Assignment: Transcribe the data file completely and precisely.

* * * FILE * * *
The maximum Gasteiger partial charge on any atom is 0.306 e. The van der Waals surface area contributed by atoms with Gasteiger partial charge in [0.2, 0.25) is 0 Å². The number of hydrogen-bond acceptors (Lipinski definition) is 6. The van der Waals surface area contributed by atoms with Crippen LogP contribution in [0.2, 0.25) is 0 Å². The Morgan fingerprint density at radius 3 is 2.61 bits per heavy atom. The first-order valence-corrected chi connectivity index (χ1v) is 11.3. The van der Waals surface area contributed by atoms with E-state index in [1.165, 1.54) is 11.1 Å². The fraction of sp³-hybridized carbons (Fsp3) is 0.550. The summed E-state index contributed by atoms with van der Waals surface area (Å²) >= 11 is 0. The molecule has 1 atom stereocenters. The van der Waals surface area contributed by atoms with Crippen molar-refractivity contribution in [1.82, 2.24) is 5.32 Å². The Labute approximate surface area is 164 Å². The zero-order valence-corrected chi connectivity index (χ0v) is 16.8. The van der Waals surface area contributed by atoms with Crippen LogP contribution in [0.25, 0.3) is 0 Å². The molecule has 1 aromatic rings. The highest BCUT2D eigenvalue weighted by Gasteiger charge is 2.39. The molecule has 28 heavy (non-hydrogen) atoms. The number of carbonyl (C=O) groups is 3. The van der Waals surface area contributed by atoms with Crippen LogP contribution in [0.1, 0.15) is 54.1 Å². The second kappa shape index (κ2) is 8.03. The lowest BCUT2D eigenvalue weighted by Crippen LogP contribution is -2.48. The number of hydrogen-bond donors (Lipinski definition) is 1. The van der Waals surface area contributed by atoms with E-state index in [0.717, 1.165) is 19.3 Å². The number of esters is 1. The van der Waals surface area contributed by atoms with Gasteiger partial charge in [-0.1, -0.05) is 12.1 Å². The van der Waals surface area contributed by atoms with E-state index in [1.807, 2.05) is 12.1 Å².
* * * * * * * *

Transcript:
The maximum Gasteiger partial charge on any atom is 0.306 e. The van der Waals surface area contributed by atoms with Gasteiger partial charge in [0.2, 0.25) is 0 Å². The number of hydrogen-bond acceptors (Lipinski definition) is 6. The van der Waals surface area contributed by atoms with Crippen LogP contribution in [0.2, 0.25) is 0 Å². The Morgan fingerprint density at radius 3 is 2.61 bits per heavy atom. The first-order valence-corrected chi connectivity index (χ1v) is 11.3. The van der Waals surface area contributed by atoms with E-state index in [1.165, 1.54) is 11.1 Å². The fraction of sp³-hybridized carbons (Fsp3) is 0.550. The summed E-state index contributed by atoms with van der Waals surface area (Å²) >= 11 is 0. The molecule has 1 atom stereocenters. The van der Waals surface area contributed by atoms with Crippen molar-refractivity contribution in [1.82, 2.24) is 5.32 Å². The Labute approximate surface area is 164 Å². The zero-order valence-corrected chi connectivity index (χ0v) is 16.8. The van der Waals surface area contributed by atoms with Crippen LogP contribution in [0.25, 0.3) is 0 Å². The molecule has 1 aromatic rings. The highest BCUT2D eigenvalue weighted by Gasteiger charge is 2.39. The molecule has 28 heavy (non-hydrogen) atoms. The number of carbonyl (C=O) groups is 3. The van der Waals surface area contributed by atoms with Crippen LogP contribution in [0.1, 0.15) is 54.1 Å². The second kappa shape index (κ2) is 8.03. The lowest BCUT2D eigenvalue weighted by Crippen LogP contribution is -2.48. The number of hydrogen-bond donors (Lipinski definition) is 1. The van der Waals surface area contributed by atoms with E-state index in [0.717, 1.165) is 19.3 Å². The number of esters is 1. The van der Waals surface area contributed by atoms with Gasteiger partial charge in [-0.1, -0.05) is 12.1 Å². The van der Waals surface area contributed by atoms with E-state index in [1.807, 2.05) is 12.1 Å².